Wednesday, December 24, 2014

Warrant sweep nets 59 suspects in Bucks, Montco, Philly

Bench warrants served in criminal and domestic cases.

Warrant sweep nets 59 suspects in Bucks, Montco, Philly

Fifty-nine suspects facing charges ranging from robbery and car theft to failure to pay child support were rounded up this week in a “warrant sweep” of Bucks and Montgomery counties and Philadelphia, officials said Friday.

“This lets people know: If we have a warrant out for you, we’ll be looking for you,” Bucks Sheriff Edward “Duke” Donnelly said following the three-day sweep. “If you don’t want to be embarrassed by us coming for you, turn yourself in.”

It was the first such area sweep in nearly two years, Donnelly said, “and it won’t be the last one. We’ll have three or four a year.”

The warrants were for people who failed to show up in Common Pleas Court for domestic or criminal charges. Most of those served were taken into custody, with a few given time to turn themselves in.

By joining forces, deputies were able to serve warrants to suspects living in neighboring counties.

Deputies tried to serve an average of 80 warrants each day, Montgomery County Sheriff Eileen Behr said at a press coinference at the Bensalem Township Police Department. They succeeded in serving 35 people wanted in Montgomery County, 14 in Bucks and 10 in Philadelphia, she said.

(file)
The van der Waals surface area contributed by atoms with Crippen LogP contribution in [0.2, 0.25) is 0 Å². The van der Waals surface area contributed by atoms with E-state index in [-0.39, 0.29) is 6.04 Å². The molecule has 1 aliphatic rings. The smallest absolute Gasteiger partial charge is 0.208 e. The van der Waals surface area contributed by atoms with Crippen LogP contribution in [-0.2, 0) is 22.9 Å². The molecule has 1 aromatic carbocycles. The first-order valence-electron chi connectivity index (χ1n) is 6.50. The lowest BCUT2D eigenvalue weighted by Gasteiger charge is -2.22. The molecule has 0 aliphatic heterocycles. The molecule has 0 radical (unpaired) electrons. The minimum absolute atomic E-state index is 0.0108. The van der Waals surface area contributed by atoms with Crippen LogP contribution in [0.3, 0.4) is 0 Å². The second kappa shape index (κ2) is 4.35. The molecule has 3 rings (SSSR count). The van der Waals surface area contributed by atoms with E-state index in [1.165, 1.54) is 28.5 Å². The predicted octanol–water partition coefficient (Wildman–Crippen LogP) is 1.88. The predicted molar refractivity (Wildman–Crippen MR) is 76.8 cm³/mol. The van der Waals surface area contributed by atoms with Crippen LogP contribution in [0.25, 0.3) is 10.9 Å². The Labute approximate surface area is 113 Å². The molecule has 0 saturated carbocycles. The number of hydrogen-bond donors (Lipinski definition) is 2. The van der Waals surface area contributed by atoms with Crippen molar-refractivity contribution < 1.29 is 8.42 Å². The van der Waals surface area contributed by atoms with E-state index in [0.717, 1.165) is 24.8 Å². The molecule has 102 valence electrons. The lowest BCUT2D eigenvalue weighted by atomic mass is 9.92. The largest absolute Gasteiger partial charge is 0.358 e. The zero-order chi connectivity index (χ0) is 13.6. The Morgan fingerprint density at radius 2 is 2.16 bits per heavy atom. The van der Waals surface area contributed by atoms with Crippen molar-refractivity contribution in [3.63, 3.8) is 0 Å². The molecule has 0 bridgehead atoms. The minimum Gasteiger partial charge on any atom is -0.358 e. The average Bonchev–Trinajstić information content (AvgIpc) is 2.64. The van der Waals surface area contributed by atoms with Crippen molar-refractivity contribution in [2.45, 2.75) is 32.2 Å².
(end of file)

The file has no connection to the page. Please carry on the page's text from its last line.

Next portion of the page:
“We had one domestic case in which more than $27,000 is owed, and another with more than $10,000 owed,” Behr said.

Five deputies from each county and Delaware County served the warrants for at least eight hours a day. Chester County didn’t participate but is committed to the joint effort, Donnelly said.

“The deputies started about 4 a.m., when people are home,” he said. “After 8 or 9 a.m., people are at work or are out.”

Outstanding bench warrants are listed on the sheriff’s page of each county’s website. Those named can call the sheriff’s department to turn themselves in, and relatives and friends can report tips, Donnelly said.

“A judge is the only one who can remove a warrant,” he said. “Call us, and we’ll get you before a judge.”

About this blog
Chris Palmer covers Bucks County for the Philadelphia Inquirer. His previous work has appeared in the New York Times and on several Times blogs, including City Room, the Local East Village and SchoolBook (which has since been taken over by WNYC). Contact him at, 610 313 8212 or on Twitter, @cs_palmer.

Ben Finley covers Bucks County for The Philadelphia Inquirer. He previously worked for The Associated Press, and the Bucks County Courier Times, where he won more than a dozen journalism awards from organizations including the Education Writers Association, the Society for Features Journalism and the Pennsylvania Bar Association. He grew up in Columbus, Ohio and graduated with honors from The Ohio State University with a degree in journalism. Contact him at, 610-313-8118 or on Twitter, @Ben_Finley.

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